With the lighter evenings and the occasional sunshine most of us are finding a little more time to spend with our youngsters. Noticably the winter coats are falling out and the summer coats coming through . So too are the baby teeth falling out as the permanent teeth push through into the mouth.
I receive many calls from worried owners finding what looks like a broken tooth in the stable/yard, or that the youngster looks like it has just walked in to a wall, teeth first. Don’t panic this is normal. Between the age of 2 1/2 and 4 1/2 the young horse will shed 24 baby teeth, pushed out by permanent teeth.
Six months prior to the young horse shedding baby teeth, hard bony lumps will appear to the undersides of the horses lower jaw. These are commonly known as dental lumps. Again no need to panic as these are permanent teeth (pre-molars) forming in the jaw waiting to push through in to the mouth. If all goes to plan these lumps will disappear 6 months after the shedding process.
These lumps are more noticeable in horses with more defined heads, or in the summer when the coat is smoother. The same thing is also happening in the upper jaw but not usually noticeable to the naked eye.
Pressure from over tight nosebands should be avoided.
The wild horse would probably have an easier time shedding baby teeth having full time access to gorse type bushes to pull on to and of course no bit to contend with.
However the domesticated youngster will often be seen rubbing the side of its face on a stable door or chewing a lead rope.
Many horses today are turned out in purpose designed horse friendly paddocks with access to grass and water only secured by electric fencing which is sometimes frustrating for the teething youngster. Ok so that’s life! We all have to go through the teething process! Unfortunately for the young horse, smack bang in the middle of this process we want to put a bit in the horses mouth so as we can communicate hand to mouth.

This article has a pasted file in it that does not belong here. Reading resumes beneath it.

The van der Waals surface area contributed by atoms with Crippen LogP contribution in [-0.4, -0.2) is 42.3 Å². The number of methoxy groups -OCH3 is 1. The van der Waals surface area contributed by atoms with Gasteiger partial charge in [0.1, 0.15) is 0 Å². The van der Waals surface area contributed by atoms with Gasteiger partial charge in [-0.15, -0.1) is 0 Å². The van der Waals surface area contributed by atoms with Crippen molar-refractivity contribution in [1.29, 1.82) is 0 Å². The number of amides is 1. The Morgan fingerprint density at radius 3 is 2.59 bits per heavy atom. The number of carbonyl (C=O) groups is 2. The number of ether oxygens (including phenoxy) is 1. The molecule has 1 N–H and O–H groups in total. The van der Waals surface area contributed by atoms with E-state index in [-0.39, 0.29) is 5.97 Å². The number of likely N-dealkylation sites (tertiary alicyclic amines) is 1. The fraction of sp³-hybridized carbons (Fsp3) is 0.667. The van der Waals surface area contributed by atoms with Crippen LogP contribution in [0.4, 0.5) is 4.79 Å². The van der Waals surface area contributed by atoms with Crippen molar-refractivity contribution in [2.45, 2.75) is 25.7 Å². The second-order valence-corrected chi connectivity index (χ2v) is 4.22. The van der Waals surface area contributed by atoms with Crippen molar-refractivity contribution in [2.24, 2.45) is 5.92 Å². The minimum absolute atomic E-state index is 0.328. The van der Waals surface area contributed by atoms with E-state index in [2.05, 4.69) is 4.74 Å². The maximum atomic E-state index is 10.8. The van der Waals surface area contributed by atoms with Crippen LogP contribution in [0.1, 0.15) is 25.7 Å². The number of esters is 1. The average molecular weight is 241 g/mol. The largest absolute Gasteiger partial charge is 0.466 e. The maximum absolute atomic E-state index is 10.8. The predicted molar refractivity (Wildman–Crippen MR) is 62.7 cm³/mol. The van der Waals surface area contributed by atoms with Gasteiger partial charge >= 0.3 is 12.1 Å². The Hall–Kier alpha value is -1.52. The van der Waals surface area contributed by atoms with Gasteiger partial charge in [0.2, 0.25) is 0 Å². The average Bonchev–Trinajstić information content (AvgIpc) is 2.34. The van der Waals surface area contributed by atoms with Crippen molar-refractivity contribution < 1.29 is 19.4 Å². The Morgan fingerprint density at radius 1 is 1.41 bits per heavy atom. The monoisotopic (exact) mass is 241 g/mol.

If, however, the youngster is feeling discomfort in the mouth then this communication can feel some what fuzzy leading on to what we think are behavioural problems. One of the biggest problems I come across in young horses are root silvers. These are tiny sharp root fragments left stuck in the gum from the shedding of a cap (baby tooth). These very often go unnoticed and are regularly found in adult horses.
I know these root fragments are very painful as I often get a sigh of relief from the horse as I remove them, and the feedback from clients commenting on the change of attitude of the horse.
Inside cheek lacerations are also common in horses of all ages.
Every horse has its own individual character and deals with things in its own way. I meet many horses with horrendous mouths that carry on regardless, yet another horse with a minor problem will throw its toys out the pram.
The male horse tends to have a slightly harder time with the teething process than the filly’s do, having 4 extra teeth known as the canine teeth these are always the last to push through the soft tissue, and can sometimes take up to the age of 6 to fully erupt. Not to be mistaken for wolf teeth (more on wolf teeth another time).
So when is the best time to introduce a bit to the young horse. My personal preference would be at 2 years old because the youngster has a nice set of baby teeth. If the youngster is already familiar with the bit before the shedding process starts at 2 1/2 then hopefully the youngster will not associate this with the bit.
It is always a good time to have an equine dentist look at the young horse before any bridle work begins, even if it is just the experience of meeting the dentist.
BILL LOMAS, EQ,DT – www.horsedentistry.biz